The structural, electronic and dynamical properties of crystals are mainly dependent on the atomic number of the constituent atoms. However, the isotopic composition has subtle but non-negligible influence on some basic properties, like density, phonon widths, and electronic energy gaps [1]. Isotopic effects are relevant not only for their basic scientific interest, but also for several possible technological applications [2].

The dependence of the dynamical properties of crystals on the isotopic composition is of primary importance. The force constants depend on atomic species and crystal structure. However, the zero-point amplitude of atomic vibrations is also influenced by the nuclear masses, the lighter isotopes undergoing larger oscillations than the heavier ones. As a consequence of anharmonicity, the difference in zero-point amplitude of motion reflects on a difference of interatomic equilibrium distances and lattice parameters [1]. In the case of germanium, the expected relative change in the lattice parameter between 70Ge and 76Ge is as small as a/a 5 x 10–5. Note that these effects, of genuine quantum origin, disappear progressively when temperature increases.

An investigation of the isotopic effect on the amplitudes of nearest-neighbours relative vibrations (parallel mean square relative displacement (MSRD)) and on the nearest-neighbours average distance in powdered samples of 70Ge and 76Ge has been performed by extended X-ray absorption fine structure (EXAFS) spectroscopy.

Two highly isotopically enriched Ge samples with the degrees of enrichment 98.2% for 70Ge and 99.9% for 76Ge were produced at the Kurchatov Institute (Russia), and their Ge K-edge EXAFS spectra recorded with high accuracy from 20 to 300 K, at beamline BM29.

Fig. 117: Difference of the EXAFS MSRDs as a function of temperature for the two isotopes 70Ge and 76Ge. The solid line shows the difference between two Einstein models.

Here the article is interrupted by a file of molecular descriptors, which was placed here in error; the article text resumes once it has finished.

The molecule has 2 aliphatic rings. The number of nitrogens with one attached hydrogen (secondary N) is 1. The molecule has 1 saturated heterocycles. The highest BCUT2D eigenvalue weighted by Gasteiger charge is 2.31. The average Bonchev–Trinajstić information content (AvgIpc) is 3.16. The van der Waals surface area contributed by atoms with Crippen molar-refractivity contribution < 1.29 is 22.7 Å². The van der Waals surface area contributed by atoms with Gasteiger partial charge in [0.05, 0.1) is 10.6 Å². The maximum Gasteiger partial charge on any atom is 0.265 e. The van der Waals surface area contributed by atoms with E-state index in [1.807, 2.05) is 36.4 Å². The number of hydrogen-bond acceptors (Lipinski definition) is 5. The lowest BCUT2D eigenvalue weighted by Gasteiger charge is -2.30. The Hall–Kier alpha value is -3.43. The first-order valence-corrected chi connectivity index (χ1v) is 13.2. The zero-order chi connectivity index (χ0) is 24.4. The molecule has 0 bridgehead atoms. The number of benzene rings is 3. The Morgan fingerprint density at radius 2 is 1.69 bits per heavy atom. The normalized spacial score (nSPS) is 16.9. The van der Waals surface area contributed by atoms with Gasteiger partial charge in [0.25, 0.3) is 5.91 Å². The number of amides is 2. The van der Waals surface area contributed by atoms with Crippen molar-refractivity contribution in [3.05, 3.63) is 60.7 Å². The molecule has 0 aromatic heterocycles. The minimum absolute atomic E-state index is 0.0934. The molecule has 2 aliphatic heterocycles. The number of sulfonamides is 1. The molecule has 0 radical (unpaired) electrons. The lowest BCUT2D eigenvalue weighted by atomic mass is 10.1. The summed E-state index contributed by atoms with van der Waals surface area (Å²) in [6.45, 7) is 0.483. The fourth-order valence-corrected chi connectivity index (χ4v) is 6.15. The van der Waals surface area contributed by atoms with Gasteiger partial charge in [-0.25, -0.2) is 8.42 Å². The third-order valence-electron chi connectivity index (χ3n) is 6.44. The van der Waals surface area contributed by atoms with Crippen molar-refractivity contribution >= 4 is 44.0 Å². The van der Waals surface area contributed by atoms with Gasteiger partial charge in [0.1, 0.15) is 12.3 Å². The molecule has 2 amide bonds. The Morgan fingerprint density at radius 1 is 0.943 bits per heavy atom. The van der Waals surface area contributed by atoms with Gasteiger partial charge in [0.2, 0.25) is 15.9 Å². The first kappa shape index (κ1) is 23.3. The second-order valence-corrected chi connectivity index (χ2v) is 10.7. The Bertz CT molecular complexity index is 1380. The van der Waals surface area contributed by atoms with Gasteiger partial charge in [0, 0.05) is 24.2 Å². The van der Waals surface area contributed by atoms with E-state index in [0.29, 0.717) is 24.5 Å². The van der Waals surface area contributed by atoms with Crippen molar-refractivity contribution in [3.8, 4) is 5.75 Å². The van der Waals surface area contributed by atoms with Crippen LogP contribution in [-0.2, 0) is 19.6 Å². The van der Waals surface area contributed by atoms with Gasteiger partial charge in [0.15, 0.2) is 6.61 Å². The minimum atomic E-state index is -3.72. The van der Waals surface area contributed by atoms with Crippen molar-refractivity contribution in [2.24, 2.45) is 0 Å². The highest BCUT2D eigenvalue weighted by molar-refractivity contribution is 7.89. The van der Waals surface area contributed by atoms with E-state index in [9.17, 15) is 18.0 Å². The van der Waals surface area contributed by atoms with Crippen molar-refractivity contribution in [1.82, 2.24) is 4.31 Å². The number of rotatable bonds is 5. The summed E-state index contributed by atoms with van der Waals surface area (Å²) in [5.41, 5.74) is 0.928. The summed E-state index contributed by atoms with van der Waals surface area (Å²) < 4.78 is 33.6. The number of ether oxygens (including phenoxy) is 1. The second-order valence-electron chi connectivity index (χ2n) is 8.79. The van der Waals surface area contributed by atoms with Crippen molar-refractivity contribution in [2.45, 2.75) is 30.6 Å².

The difference of the MSRD values for two isotopes has been clearly evidenced (Figure 117) and is in good agreement with a behaviour expected from the Einstein model based on the single force constant k0 = 8.496(40) eV/Å2 and two characteristic frequencies: 7.70(2) THz for 70Ge and 7.39(2) THz for 76Ge.

Fig. 118: Difference of the nearest-neighbour average interatomic distance in 76Ge and 70Ge, determined from EXAFS analysis (diamonds), compared with the difference of distances between average positions determined from X-ray backscattering (circles).

The effect of isotopic mass has also been revealed in thermal expansion (Figure 118). The zero-point values of the nearest-neighbours average distance measured by EXAFS are consistent with the values of distance between average positions measured by Bragg diffraction, once the effects of vibrations perpendicular to the bond are taken into account. The possibility of detecting relative distance variations smaller than 10 femtometres by means of a conventional transmission EXAFS apparatus and a standard procedure of data analysis has been demonstrated.


Principal publication and authors

J. Purans (a,b), N.D. Afify (a), G. Dalba (a), R. Grisenti (a), S. De Panfilis (c,d), A. Kuzmin (b), V.I. Ozhogin (e), F. Rocca (f), A. Sanson (f), S.I. Tiutiunnikov (g) and P. Fornasini (a), Physical Review Letters 100, 055901:1-4 (2008).
(a) Department of Physics, University of Trento (Italy)
(b) Institute of Solid State Physics, Riga (Latvia)
(c) Res. Centre Soft INFM-CNR, Roma (Italy)
(d) ESRF
(e) Res. Centre “Kurchatov Institute”, Moscow (Russia)
(f) CNR-IFN and FBK-CeFSA, Trento (Italy)
(g) JINR, Dubna (Russia)


[1] M. Cardona and M.L.W. Thewalt, Rev. Mod. Phys. 77, 1173 (2005).
[2] V.G. Plekhanov, Prog. Mater. Sci. 51, 287 (2006).